Nationwide, more than 44 billion gallons of water go through the water treatment process. This treatment process ensures the water that is then transported into homes, workplaces and facilities is safe for use.
But is it ever safe to skip the water treatment process before reusing water? That is what this post will address.
What is Wastewater?
Wastewater, at its simplest level, is simply water that has been used at least once before. Whether the water was used to clean dishes, wash people and pets, water lawns, cool construction sites or some other use, the water is now potentially contaminated at some level and needs to be treated before it can be reused.
How is Water Treated?
As you might expect, the type and level of water treatment is linked to the water’s previous use. According to the Centers for Disease Control (CDC), the water quality when it enters treatment often determines what type of treatment it undergoes before being released for reuse.
These are the four basic steps used water will go through before being released for reuse:
– Flocculation and coagulation. In this stage, toxic matter in the water is neutralized and creates a substance called “floc.”
– Sedimentation. The heavier particles of floc settle to the bottom of the wastewater holding tank.
– Filtration. The water then passes through a filtration system, leaving the floc behind.
– Disinfection. Finally, the water is disinfected to kill any microparticles, including bacteria and parasites.
In some communities, standards require adding fluoride to the water as well before it is re-released into the public water supply for reuse.
Are There Other Types of Water Treatment That Can Be Done?
In addition to the four steps listed here, which are conducted at a public level in a wastewater treatment plant environment, many homeowners and businesses also install their own water treatment appliance to add an extra level of safety.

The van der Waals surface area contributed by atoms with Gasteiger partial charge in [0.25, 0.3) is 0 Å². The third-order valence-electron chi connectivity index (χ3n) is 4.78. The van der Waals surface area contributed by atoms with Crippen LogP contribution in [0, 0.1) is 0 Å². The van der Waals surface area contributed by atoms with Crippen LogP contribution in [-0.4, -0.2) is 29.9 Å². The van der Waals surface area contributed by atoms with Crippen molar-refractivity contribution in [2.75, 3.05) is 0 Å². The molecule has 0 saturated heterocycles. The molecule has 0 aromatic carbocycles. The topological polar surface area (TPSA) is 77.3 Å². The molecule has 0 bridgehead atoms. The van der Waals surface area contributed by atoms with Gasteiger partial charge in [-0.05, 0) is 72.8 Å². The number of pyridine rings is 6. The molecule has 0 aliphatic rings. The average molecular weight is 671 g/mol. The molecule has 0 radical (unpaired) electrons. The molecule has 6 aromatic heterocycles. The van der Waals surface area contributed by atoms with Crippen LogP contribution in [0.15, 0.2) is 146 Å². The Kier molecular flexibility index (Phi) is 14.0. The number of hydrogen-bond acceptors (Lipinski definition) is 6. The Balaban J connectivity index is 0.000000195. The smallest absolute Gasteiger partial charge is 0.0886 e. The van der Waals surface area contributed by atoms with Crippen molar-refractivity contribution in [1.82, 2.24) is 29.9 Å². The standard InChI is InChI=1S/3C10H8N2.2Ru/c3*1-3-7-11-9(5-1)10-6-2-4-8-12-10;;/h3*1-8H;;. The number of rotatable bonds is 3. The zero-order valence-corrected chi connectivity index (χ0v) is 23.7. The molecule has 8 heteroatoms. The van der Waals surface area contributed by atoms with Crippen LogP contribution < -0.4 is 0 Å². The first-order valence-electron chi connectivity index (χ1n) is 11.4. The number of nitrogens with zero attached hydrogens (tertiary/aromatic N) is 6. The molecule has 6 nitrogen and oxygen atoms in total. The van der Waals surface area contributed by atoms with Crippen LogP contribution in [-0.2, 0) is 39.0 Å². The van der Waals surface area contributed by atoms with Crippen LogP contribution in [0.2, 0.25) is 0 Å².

The main types of water treatment used in homes and businesses are as follows:
– Water filtration. Filtration systems can use reverse osmosis, ultraviolet (UV), deionization, charcoal activated and other tactics to further purify the water.
– Water softening. People that live in work in areas that have very “hard” water (water that contains higher amounts of magnesium and calcium), often add additives to soften the water so it leaves less buildup behind.
– Water distillation. Distillation is essentially boiling the water to remove contaminants.
– Water disinfection. Disinfection can be accomplished with chemicals or biological processes.
The Dangers of Using Untreated Water
According to BWA Water Additives, if all you plan to do is use greywater (relatively clean water discharged from home appliances such as dishwashers) to water your lawn, then you may be able to skate by without treating your used water.
But if you plan to drink, cook with, bathe in or clean with used water, there are many potential hazards associated with not treating the water first. Chief among these hazards are the following:
– Gastrointestinal illness. Parasites, bacteria and microorganisms can flourish in untreated wastewater. They can also flourish in the human intestinal system, causing serious illness and sometimes death.
– Chemical poisoning. Untreated water may contain a variety of contaminants, including chemicals such as gasoline and fossil fuels, pesticides and herbicides, heavy metals and other toxins. These toxins can cause serious health issues even in trace amounts, including cancer.
– Birth defects. Babies exposed to untreated water in the womb or early in life are at a high risk for birth defects, including low birth weight, blue baby syndrome, central nervous system damage, learning disabilities, behavioral issues and hearing/vision problems.
For all of these reasons and more, treating water before reuse continues to be of critical importance around the world. Even here in the United States, where we have some of the cleanest water in the world, many illnesses and disabilities arise each year when people or animals drink contaminated, untreated water. Luckily, here in America, this is also a hazard that can be avoided by treating water.